- Developing the school’s action plan(s).
- Implementing the plan(s), tracking progress and documenting the results for further action.
Guiding principles for preparing SIP
- Reduce isolation through collaborations and effective communication.
- Increase staff capacity through continuous professional development.
- Create a supportive school environment.
- Strive for continuous improvement.
- RMSA – SEMAM
- The Directorate of Educational Research & Training, Shillong
- The Directorate of School Education & Literacy
MSIP Task Team Members (State Level)
- Ambrose Ch. Marak (Team Leader), Director School Education & Literacy & SPD-SEMAM, RMSA & SSA
- Dr. Andrew Warjri, Special Officer, DSEL, RMSA & SSA
- Careleen Kharmalki, DERT
- Dany Lyngdoh, Principal Consultant, Education Department
- Dr. David M. Nongrum, DERT
- Della G. Soanes, DERT
- Singje Ch. Marak, DERT
Components of MSIP
The following programs are core components of MSIP
1. National Program on School Standards & Evaluation/Shaala Siddhi
The National Programme on School Standards and Evaluation (NPSSE), known as Shaala Sidhdhi is a comprehensive instrument for school evaluation leading to school improvement. Developed by the National University of Educational Planning and Administration (NUEPA), it aims to enable schools to evaluate their performance in a more focused and strategic manner and facilitate them to make professional judgments for improvement. The programme’s objective is to establish and refer to an agreed set of standards and to provide clear pathways for each school for self evaluation, by focussing on key performance domains and their core standards for school evaluation. The structure of the Framework is simple yet flexible and lends itself to both self and external evaluation.
2. Project Implementation & Progress Tracking: In-STEP Reform Project (MHRD, USAID & Arizona State University)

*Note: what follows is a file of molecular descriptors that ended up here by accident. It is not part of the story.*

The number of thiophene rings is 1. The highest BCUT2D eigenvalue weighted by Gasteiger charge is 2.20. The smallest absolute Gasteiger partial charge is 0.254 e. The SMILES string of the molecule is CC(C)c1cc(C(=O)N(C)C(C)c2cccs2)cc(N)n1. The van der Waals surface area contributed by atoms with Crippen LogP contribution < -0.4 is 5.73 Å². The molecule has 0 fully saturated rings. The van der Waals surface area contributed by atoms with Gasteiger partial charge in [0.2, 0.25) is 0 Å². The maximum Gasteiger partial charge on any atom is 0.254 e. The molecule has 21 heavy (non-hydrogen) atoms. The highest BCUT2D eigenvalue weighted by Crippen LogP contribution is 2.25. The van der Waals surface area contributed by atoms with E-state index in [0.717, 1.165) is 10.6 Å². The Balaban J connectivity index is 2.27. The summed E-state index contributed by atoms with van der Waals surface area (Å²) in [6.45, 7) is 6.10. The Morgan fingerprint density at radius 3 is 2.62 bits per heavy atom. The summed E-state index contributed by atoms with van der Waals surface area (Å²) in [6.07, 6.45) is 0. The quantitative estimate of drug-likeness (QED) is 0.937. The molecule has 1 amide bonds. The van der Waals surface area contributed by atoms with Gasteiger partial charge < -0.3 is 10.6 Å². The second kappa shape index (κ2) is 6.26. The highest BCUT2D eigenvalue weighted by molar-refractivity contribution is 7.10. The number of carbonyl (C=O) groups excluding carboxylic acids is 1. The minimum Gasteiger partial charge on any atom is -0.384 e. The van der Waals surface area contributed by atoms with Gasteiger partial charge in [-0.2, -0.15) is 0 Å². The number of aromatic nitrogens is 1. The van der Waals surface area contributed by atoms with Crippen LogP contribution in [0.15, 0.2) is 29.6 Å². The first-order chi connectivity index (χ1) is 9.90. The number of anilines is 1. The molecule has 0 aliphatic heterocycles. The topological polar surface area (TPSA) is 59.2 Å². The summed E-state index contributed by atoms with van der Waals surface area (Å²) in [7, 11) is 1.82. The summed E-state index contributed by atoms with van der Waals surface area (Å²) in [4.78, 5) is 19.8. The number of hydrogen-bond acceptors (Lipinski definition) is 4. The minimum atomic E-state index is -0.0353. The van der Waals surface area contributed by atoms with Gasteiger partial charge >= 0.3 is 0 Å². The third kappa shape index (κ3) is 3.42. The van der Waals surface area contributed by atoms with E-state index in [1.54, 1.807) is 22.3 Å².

The PIPTS is a progress tracker to monitor and track the implementation of improvement programs in schools and teacher education institutions (TEIs). It borrows heavily from project management and results framework procedures.
The long term goal of the reform project is to strengthen the present delivery system through consultations, collaborations and reflection between teachers, teacher educators, parents, SMC members to ensure need based programs are implemented effectively especially at district and sub-district levels.
Enabling schools and TEIs to monitor the implementation of institutional improvement programs with the help of a result based tracker would help ensure a shift in focus from processes and regulations to outcomes and results.
3. Professional Learning Communities (DERT, DIETs & RMSA)
A PLC is an ongoing process where teachers/educators collaborate in recurring cycles of collective inquiry and action research to achieve better results for their students (DuFour et al., 2006).
The five dimensions of PLCs (Hord, 2004) are as follows:
- Shared values and vision
- Intentional learning and application
- Supportive and shared leadership
- Supportive conditions
- Shared personal practice
There is growing evidence that not only do teachers express more satisfaction and higher morale, but they also make adaptations for learners more quickly that in traditional schools.